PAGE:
Flap’s links for October 23rd through October 26th:
- How Rick Perry’s Tax Plan Would Affect You– Gov. Rick Perry of Texas, who is seeking the Republican presidential nomination, today released some details on his flat tax proposal. The plan would give Americans the option of determining their taxes based on an alternate system that has one tax rate and fewer deductions.We asked the Tax Policy Center, a nonpartisan joint venture of the Urban Institute and the Brookings Institution, to help calculate how Mr. Perry’s proposal might affect different kinds of American families. Roberton Williams, a senior fellow there, kindly crunched some numbers using what’s known about the new proposal.
The chart below shows a few different types of families — single, married with children, head of household with children, and retired — and what kind of tax liabilities they would face under current law and under Mr. Perry’s alternative system:
- Pizza Magnate Leads GOP Presidential Pack In Ohio, Quinnipiac University Poll Finds; Romney Stalled As Perry Vanishes– Former Godfather’s Pizza CEO Herman Cain has jumped to the front of the line among GOP presidential contenders with 28 percent support among Ohio Republicans. Former Massachusetts Gov. Mitt Romney is second with 23 percent, while Texas Gov. Rick Perry is almost at the bottom of the pile with 4 percent.Cain leads a three-man race with 40 percent, followed by Romney at 33 percent and Perry at 10 percent.
President Barack Obama’s job approval rating and re-elect numbers remain underwater among Ohio voters, who disapprove 51 – 43 percent and say 49 – 44 percent the president does not deserve a second term, the independent Quinnipiac (KWIN-uh-pe-ack) University poll finds.
Despite his negative scores, the president leads potential Republican challengers:
47 – 39 percent over Cain;
45 – 41 percent over Romney;
47 – 36 percent over Perry.
By Paul Ryan
October 26, 2011 — The Heritage Foundation
Remarks as Prepared for Delivery
Thank you so much, Ed, for that kind introduction.
We’re here today to explore the American Idea, and I can’t think of a better venue for this topic. The mission of the Heritage Foundation is to promote the principles of free enterprise, limited government, individual freedom, traditional American values, and a strong national defense.
These are the principles that define the American Idea. And this mission has never been timelier, because these principles are very much under threat from policies here in Washington.
The American Idea belongs to all of us – inherited from our nation’s Founders, preserved by the countless sacrifices of our veterans, and advanced by visionary leaders, past and present.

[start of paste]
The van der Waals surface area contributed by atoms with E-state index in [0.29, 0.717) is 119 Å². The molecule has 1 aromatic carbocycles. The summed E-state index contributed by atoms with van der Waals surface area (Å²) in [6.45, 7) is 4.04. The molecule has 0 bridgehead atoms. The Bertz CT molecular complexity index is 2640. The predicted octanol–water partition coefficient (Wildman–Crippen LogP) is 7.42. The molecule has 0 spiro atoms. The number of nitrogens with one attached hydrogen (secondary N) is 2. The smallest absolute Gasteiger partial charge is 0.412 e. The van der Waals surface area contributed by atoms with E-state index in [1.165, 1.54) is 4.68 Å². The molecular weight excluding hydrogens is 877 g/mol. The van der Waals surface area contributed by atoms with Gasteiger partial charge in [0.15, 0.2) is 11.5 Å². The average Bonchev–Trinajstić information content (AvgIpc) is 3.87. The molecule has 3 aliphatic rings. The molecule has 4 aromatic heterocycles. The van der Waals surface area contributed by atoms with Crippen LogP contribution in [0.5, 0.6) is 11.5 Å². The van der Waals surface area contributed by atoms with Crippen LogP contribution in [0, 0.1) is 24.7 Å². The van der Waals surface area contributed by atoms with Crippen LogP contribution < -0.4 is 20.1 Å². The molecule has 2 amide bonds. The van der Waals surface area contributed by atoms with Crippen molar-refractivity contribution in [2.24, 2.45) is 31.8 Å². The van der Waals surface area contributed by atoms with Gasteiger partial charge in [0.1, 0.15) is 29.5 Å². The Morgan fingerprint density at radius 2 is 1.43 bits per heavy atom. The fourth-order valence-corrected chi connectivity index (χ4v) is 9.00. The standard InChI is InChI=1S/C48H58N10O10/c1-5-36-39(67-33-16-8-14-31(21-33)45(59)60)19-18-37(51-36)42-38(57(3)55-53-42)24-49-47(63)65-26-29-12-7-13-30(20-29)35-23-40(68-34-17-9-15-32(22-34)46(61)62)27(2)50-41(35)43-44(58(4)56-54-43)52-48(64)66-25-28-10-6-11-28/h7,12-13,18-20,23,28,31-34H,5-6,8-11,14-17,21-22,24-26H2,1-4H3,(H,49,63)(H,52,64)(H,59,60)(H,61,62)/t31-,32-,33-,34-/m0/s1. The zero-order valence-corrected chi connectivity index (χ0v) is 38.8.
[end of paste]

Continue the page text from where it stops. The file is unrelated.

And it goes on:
What makes America exceptional — what gives life to the American Idea — is our dedication to the self-evident truth that we are all created equal, giving us equal rights to life, liberty and the pursuit of happiness. And that means opportunity.
The perfection of our union, especially our commitment to equality of opportunity, has been a story of constant striving to live up to our Founding principles. This is what Abraham Lincoln meant when he said, “In giving freedom to the slave, we assure freedom to the free – honorable alike in what we give, and what we preserve.”
This commitment to liberty and equality is something we take for granted during times of prosperity, when a growing economic pie gives all Americans the opportunity to pursue their dreams, to provide brighter futures for their kids, or maybe just to meet their families’ needs.
- t.co / Twitter – RT @RasmussenPoll: Obama: Strongly Approve: 18%… Strongly Disapprove 40%… Approval Index: -22… Total Approval: 44%… …
- SF ballot measures: will courts revisit pensions? – One of two competing pension measures on the San Francisco ballot next month is said by opponents to be an illegal assault on the “vested rights” of public employees, a cost-cutting plan certain to be overturned by the courts.
The measure does not raise the issue that the Little Hoover Commission and others say urgently needs a new look by the courts: whether the pensions of current workers not yet earned by time on the job can be cut.
But Measure D by Jeff Adachi, the city public defender, does raise the annual payments employees must make toward their pensions without bargaining or providing an offsetting benefit.
“As written, D raises contribution rates on current employees, but fails to include offsetting reductions in good economic times when the city’s costs are reduced,” said a ballot pamphlet rebuttal written by Mayor Ed Lee and others. “D is not only unfair, legal experts say it’s unlawful and will be invalidated by the courts, leaving taxpayers with zero savings.”